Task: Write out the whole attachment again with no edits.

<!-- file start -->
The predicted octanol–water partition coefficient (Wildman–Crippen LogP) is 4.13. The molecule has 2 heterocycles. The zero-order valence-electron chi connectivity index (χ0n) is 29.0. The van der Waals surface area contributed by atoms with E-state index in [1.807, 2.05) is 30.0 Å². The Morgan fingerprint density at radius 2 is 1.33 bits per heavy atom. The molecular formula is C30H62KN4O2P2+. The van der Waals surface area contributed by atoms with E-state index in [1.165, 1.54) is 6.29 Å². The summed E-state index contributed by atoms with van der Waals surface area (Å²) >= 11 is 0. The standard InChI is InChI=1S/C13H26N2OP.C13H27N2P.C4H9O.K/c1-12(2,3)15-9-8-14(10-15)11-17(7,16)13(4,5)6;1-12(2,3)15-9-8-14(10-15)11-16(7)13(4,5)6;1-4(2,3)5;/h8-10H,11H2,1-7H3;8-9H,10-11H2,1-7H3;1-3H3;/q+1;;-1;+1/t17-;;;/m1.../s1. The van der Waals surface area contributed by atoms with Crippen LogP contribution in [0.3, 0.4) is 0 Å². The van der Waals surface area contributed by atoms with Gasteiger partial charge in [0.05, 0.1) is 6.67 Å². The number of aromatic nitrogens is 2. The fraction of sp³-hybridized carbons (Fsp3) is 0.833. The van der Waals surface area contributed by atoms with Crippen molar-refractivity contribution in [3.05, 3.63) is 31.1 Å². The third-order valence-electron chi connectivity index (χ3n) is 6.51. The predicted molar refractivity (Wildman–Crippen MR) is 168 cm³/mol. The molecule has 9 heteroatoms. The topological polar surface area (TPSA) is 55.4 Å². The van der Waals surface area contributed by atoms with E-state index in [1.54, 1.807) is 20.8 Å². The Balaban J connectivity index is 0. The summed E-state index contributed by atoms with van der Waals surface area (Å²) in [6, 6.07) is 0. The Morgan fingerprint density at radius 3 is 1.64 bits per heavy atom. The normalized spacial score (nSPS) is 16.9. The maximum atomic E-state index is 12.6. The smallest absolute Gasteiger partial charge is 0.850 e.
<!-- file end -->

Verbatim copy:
The predicted octanol–water partition coefficient (Wildman–Crippen LogP) is 4.13. The molecule has 2 heterocycles. The zero-order valence-electron chi connectivity index (χ0n) is 29.0. The van der Waals surface area contributed by atoms with E-state index in [1.807, 2.05) is 30.0 Å². The Morgan fingerprint density at radius 2 is 1.33 bits per heavy atom. The molecular formula is C30H62KN4O2P2+. The van der Waals surface area contributed by atoms with E-state index in [1.165, 1.54) is 6.29 Å². The summed E-state index contributed by atoms with van der Waals surface area (Å²) >= 11 is 0. The standard InChI is InChI=1S/C13H26N2OP.C13H27N2P.C4H9O.K/c1-12(2,3)15-9-8-14(10-15)11-17(7,16)13(4,5)6;1-12(2,3)15-9-8-14(10-15)11-16(7)13(4,5)6;1-4(2,3)5;/h8-10H,11H2,1-7H3;8-9H,10-11H2,1-7H3;1-3H3;/q+1;;-1;+1/t17-;;;/m1.../s1. The van der Waals surface area contributed by atoms with Crippen LogP contribution in [0.3, 0.4) is 0 Å². The van der Waals surface area contributed by atoms with Gasteiger partial charge in [0.05, 0.1) is 6.67 Å². The number of aromatic nitrogens is 2. The fraction of sp³-hybridized carbons (Fsp3) is 0.833. The van der Waals surface area contributed by atoms with Crippen molar-refractivity contribution in [3.05, 3.63) is 31.1 Å². The third-order valence-electron chi connectivity index (χ3n) is 6.51. The predicted molar refractivity (Wildman–Crippen MR) is 168 cm³/mol. The molecule has 9 heteroatoms. The topological polar surface area (TPSA) is 55.4 Å². The van der Waals surface area contributed by atoms with E-state index in [1.54, 1.807) is 20.8 Å². The Balaban J connectivity index is 0. The summed E-state index contributed by atoms with van der Waals surface area (Å²) in [6, 6.07) is 0. The Morgan fingerprint density at radius 3 is 1.64 bits per heavy atom. The normalized spacial score (nSPS) is 16.9. The maximum atomic E-state index is 12.6. The smallest absolute Gasteiger partial charge is 0.850 e.